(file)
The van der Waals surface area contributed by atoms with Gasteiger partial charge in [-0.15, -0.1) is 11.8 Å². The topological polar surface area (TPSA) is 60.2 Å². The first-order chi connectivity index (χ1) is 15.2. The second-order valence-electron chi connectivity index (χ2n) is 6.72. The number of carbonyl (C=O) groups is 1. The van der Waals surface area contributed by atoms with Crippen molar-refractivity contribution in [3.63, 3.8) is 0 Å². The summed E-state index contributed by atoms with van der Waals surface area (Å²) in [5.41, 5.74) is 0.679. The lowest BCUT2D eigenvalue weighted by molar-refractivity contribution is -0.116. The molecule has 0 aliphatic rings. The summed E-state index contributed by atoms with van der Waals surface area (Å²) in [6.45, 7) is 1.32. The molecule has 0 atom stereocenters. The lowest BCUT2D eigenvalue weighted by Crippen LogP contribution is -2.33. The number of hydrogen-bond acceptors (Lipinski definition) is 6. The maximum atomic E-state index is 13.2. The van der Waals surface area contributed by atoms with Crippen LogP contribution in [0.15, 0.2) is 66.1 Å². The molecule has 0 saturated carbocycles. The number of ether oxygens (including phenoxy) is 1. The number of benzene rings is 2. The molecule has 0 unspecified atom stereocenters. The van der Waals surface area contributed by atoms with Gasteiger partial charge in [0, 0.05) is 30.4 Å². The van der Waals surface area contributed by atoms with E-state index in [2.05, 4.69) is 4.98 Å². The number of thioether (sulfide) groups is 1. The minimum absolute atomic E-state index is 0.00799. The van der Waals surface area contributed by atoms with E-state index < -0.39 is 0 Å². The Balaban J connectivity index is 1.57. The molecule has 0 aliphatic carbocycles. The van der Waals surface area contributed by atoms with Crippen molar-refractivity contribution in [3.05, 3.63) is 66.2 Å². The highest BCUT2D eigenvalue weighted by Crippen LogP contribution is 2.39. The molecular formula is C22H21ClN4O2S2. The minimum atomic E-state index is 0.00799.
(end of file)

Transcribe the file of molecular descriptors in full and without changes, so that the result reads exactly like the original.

The van der Waals surface area contributed by atoms with Gasteiger partial charge in [-0.15, -0.1) is 11.8 Å². The topological polar surface area (TPSA) is 60.2 Å². The first-order chi connectivity index (χ1) is 15.2. The second-order valence-electron chi connectivity index (χ2n) is 6.72. The number of carbonyl (C=O) groups is 1. The van der Waals surface area contributed by atoms with Crippen molar-refractivity contribution in [3.63, 3.8) is 0 Å². The summed E-state index contributed by atoms with van der Waals surface area (Å²) in [5.41, 5.74) is 0.679. The lowest BCUT2D eigenvalue weighted by molar-refractivity contribution is -0.116. The molecule has 0 aliphatic rings. The summed E-state index contributed by atoms with van der Waals surface area (Å²) in [6.45, 7) is 1.32. The molecule has 0 atom stereocenters. The lowest BCUT2D eigenvalue weighted by Crippen LogP contribution is -2.33. The number of hydrogen-bond acceptors (Lipinski definition) is 6. The maximum atomic E-state index is 13.2. The van der Waals surface area contributed by atoms with Crippen LogP contribution in [0.15, 0.2) is 66.1 Å². The molecule has 0 saturated carbocycles. The number of ether oxygens (including phenoxy) is 1. The number of benzene rings is 2. The molecule has 0 unspecified atom stereocenters. The van der Waals surface area contributed by atoms with Gasteiger partial charge in [0, 0.05) is 30.4 Å². The van der Waals surface area contributed by atoms with E-state index in [2.05, 4.69) is 4.98 Å². The number of thioether (sulfide) groups is 1. The minimum absolute atomic E-state index is 0.00799. The van der Waals surface area contributed by atoms with E-state index < -0.39 is 0 Å². The Balaban J connectivity index is 1.57. The molecule has 0 aliphatic carbocycles. The van der Waals surface area contributed by atoms with Crippen molar-refractivity contribution in [3.05, 3.63) is 66.2 Å². The highest BCUT2D eigenvalue weighted by Crippen LogP contribution is 2.39. The molecular formula is C22H21ClN4O2S2. The minimum atomic E-state index is 0.00799.